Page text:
In clubs of downtown New Orleans, as well as on the streets, music fills the air. The birthplace of jazz, the Louisiana city on the banks of the Mississippi has long been renowned as a hotbed of both American culture and cuisine.
But such rich history was nearly washed away when Hurricane Katrina struck 10 years ago. New Orleans' levees failed, leading to over 80% of the city being flooded. Residents, including many musicians, were evacuated – some never to return.
But the city's song never ended. Habitat for Humanity, a non-profit organisation dedicated to building houses for low-income families, was set up to allow musicians to return to the area. Jim Pate, executive director of the project, explained why it was so important to continue the city's musical legacy.
"Losing that heritage would have taken away the beating heart of New Orleans and damaged it for ever," he said. "We're such a unique and fragile environment that we needed to get our musicians back, and actually the Musicians' Village was one of the first places that musicians were able to put down roots and get back."
Starting work in April 2006, eight months after Katrina hit, an army of 40,000 volunteers helped to build 72 single-family houses in the city's Upper Ninth Ward. Now around 180 people live in this Musicians' Village.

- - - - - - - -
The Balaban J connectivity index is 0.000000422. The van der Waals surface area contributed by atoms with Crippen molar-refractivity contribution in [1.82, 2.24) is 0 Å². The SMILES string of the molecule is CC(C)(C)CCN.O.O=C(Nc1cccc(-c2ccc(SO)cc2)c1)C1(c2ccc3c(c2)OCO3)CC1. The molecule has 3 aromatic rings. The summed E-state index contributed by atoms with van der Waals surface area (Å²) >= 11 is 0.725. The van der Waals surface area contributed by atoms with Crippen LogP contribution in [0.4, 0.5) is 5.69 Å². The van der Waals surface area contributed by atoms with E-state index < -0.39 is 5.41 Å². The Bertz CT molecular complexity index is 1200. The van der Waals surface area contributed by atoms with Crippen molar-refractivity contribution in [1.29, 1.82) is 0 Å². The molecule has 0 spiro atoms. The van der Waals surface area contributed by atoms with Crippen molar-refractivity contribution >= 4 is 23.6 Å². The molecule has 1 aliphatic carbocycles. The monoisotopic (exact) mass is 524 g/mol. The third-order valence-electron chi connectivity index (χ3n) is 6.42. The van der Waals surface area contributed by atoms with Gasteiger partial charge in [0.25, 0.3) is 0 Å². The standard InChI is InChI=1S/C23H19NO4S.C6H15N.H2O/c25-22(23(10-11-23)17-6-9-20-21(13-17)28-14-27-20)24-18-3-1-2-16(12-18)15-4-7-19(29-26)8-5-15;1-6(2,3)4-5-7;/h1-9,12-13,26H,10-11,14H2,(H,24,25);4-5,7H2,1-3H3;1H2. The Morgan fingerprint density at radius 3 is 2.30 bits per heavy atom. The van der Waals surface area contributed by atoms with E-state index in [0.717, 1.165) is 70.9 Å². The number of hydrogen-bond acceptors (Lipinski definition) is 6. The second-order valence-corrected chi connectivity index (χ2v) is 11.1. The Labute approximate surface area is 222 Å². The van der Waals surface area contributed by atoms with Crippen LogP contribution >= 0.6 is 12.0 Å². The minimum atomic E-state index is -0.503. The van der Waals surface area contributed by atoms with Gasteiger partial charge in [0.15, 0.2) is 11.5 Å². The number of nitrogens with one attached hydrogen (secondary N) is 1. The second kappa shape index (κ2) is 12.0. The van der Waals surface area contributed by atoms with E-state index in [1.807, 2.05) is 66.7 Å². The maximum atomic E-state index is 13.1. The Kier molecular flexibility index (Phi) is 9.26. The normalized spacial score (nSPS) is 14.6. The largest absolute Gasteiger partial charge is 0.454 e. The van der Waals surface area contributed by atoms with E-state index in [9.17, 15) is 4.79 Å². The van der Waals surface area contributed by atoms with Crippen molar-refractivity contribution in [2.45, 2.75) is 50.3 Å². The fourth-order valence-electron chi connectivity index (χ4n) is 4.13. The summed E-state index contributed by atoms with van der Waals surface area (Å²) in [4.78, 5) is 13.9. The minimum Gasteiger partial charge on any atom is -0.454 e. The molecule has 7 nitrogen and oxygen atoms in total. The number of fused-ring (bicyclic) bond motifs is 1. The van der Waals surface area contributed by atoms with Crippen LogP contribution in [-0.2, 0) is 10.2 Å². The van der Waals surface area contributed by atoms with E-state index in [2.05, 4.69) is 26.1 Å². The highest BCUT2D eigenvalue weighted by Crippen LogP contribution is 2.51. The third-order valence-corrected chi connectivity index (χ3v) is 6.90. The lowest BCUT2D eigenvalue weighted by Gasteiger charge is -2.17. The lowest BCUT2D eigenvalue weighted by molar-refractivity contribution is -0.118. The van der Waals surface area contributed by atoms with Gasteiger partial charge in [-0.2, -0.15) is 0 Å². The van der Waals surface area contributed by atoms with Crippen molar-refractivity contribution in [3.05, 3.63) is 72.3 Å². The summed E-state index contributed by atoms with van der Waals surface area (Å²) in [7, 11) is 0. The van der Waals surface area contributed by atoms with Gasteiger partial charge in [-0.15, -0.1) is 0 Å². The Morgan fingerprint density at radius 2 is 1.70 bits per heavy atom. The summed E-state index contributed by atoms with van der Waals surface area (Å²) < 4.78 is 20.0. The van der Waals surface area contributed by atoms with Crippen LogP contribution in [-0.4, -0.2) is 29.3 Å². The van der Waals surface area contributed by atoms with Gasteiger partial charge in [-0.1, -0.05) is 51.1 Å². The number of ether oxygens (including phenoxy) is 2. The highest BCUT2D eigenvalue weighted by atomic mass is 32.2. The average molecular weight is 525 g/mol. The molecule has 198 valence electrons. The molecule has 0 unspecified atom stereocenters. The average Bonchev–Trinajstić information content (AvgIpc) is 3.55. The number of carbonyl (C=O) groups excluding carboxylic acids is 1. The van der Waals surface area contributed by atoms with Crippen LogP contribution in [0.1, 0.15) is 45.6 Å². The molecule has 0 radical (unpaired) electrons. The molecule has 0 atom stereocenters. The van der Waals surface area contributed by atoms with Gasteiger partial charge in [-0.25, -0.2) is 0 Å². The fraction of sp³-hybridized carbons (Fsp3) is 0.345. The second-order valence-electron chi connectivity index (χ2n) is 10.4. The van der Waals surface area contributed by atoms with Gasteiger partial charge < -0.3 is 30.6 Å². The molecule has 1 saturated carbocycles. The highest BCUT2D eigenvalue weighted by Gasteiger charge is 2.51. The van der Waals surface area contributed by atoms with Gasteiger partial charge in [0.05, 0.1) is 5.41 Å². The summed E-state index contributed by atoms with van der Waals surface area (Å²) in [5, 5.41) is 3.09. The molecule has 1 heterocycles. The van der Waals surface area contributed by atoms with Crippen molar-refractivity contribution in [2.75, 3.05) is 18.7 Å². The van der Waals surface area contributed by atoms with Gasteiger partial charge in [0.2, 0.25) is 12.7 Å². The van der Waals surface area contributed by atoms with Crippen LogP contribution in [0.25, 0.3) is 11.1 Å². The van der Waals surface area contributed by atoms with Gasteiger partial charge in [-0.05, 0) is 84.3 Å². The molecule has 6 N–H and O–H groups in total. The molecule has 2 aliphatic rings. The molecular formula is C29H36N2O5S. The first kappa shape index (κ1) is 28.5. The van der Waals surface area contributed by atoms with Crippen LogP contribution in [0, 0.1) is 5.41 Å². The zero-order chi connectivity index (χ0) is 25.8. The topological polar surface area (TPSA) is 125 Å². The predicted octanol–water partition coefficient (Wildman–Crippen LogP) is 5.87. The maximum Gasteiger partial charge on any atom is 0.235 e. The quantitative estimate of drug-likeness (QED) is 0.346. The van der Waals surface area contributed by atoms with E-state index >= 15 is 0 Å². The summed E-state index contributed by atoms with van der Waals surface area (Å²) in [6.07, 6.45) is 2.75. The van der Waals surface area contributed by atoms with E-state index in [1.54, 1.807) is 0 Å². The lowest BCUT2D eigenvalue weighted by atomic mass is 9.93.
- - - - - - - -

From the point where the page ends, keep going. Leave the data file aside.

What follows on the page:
One of those to benefit has been cellist Helen Gillet. Katrina blew the roof off the apartment she was renting. But at a price of only $80,000, she managed to buy one of the homes in the new Musicians' Village. She says the move helped her grow as an artist.
"I was young. I never thought I'd own a home by 27. And, as soon as I moved in here, I was able to relax enough not to worry about where the next rent check was going to come from, and not worry about where I was going to live in six months, or a year, and constantly focusing on that," she said.
"I immediately made an album. I was so happy and proud, and I just started recording and I've been making an album once a year ever since – just celebrating my musical life. It just kind of helped me get my 'stuff' together," she added.
Ten years on, the effects of Hurricane Katrina on New Orleans are still keenly felt. The storm caused 1,833 recorded fatalaties, while more than one million people were displaced. Having caused $108bn in damage, it remains the costliest natural disaster in US history.
While some parts of the city have been restored, in the downtown area near to the Musicians' Village abandoned houses still sit on overgrown plots. But people like Gillet will hope that as long as music is still playing, the city will continue to thrive and many more people will one day return to the Big Easy.